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Viral haemorrhagic fevers

5-minute read

Key facts

  • Viral haemorrhagic fevers are a group of illnesses caused by viruses that can cause bleeding and fever, and can sometimes cause death.
  • Dengue fever is the only viral haemorrhagic fever known to occur in Australia.
  • You can catch these viruses if you travel to a high-risk area and have contact with infected animals or insects.
  • You will need to be in isolation or quarantine if you have one of these viruses to prevent spread of the virus to others.
  • Contact your doctor if you have a fever and have travelled to a high-risk area in the past 3 weeks.

What are viral haemorrhagic fevers?

Viral haemorrhagic fevers are a group of rare but potentially life-threatening illnesses. They are caused by different viruses that can cause bleeding and fever.

These illnesses include:

Each of these illnesses occurs in a particular area of the world, or in several areas. Dengue fever is the only viral haemorrhagic fever known to occur in Australia.

What are the symptoms of viral haemorrhagic fevers?

The first symptoms to develop may include:

Some people get better after this stage. In other cases, the disease progresses to cause bleeding from various parts of the body. Severe blood loss can cause other complications including organ failure and death.

If you develop bleeding problems, you might:

CHECK YOUR SYMPTOMS — Use the Symptom Checker and find out if you need to seek medical help.

How do viral haemorrhagic fevers spread?

You can catch one of these viruses from infected animals or insects if you travel to an area where the virus occurs. Some viruses are spread by mosquito or tick bites. Others can be spread by contact with rat faeces (poo) or urine.

Some of these viruses can also spread through contact with the blood or body fluids of an infected person.

When should I see my doctor?

Contact your doctor if you have a fever and you have returned from a high-risk area within the past 3 weeks. You will probably need to go to hospital.

You should also go to hospital if you are bleeding or feel unwell, and you have had contact with someone who has viral haemorrhagic fever.

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ASK YOUR DOCTOR — Preparing for an appointment? Use the Question Builder for general tips on what to ask your GP or specialist.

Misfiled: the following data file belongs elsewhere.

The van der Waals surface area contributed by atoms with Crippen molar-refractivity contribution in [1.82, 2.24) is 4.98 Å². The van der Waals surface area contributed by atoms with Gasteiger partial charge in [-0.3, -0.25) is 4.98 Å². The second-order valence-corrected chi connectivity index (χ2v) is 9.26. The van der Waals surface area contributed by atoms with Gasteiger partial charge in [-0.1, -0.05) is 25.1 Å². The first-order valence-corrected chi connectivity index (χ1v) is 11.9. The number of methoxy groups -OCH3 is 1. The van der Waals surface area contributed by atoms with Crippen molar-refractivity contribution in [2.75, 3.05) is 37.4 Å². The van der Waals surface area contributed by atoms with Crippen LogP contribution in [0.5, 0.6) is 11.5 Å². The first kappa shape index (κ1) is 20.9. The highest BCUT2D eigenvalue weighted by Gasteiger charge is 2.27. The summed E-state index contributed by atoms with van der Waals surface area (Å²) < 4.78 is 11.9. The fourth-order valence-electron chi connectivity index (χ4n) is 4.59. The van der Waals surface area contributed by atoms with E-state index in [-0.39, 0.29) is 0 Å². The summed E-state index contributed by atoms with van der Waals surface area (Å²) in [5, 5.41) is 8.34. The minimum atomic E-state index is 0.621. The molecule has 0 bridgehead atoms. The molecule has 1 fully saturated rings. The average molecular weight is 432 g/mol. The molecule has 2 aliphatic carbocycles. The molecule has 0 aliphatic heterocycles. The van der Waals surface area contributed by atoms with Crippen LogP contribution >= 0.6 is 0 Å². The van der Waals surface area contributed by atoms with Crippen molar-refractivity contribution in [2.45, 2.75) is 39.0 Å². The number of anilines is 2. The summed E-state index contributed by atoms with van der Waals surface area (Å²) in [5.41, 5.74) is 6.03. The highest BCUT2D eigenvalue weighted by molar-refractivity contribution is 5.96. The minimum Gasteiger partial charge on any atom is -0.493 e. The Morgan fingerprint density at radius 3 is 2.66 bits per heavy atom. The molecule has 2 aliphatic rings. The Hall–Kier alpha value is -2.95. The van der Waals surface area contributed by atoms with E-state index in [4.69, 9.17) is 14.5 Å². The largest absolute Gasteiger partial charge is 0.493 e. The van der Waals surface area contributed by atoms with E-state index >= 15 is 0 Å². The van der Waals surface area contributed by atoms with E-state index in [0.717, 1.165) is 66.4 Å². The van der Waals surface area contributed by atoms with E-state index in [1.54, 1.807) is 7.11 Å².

How are viral haemorrhagic fevers diagnosed?

The specific virus can be detected with a nose or throat swab, blood test or urine sample. Testing must take place in a high security laboratory.

Diseases that cause viral haemorrhagic fevers are notifiable diseases. This means that your doctor must tell the Department of Health if you’re diagnosed. The Department needs to monitor and track all cases of in order to find outbreaks and improve healthcare responses.

According to Australian law, anyone with the following illnesses must be in quarantine:

  • Ebola virus disease
  • Marburg virus disease
  • Lassa fever
  • Crimean-Congo haemorrhagic fever

How are viral haemorrhagic fevers treated?

You will be cared for in isolation in hospital. You will receive fluids to keep you hydrated and medicines to control your symptoms. Depending on the type of virus you have, you may receive an anti-viral medicine called ribavirin.

Can viral haemorrhagic fevers be prevented?

There are no vaccines available for most of these viruses. Vaccines for Ebola virus are not available for the general public. However, there is a vaccine for yellow fever, which is recommended — and sometimes required — if you are travelling to a country where yellow fever occurs. Find out more about yellow fever vaccination.

To avoid catching one of these viruses, take the following precautions if you are travelling to a high-risk area:

If you have one of these viruses, you can avoid spreading it to others by:

  • staying in isolation until you are no longer contagious
  • using a condom when having sex after you recover, until your doctor tells you it’s safe to stop

Resources and support

If you are planning to travel overseas, visit Smartraveller to find out about risks at your destination and how to stay safe.

Learn more here about the development and quality assurance of healthdirect content.

Last reviewed: December 2022

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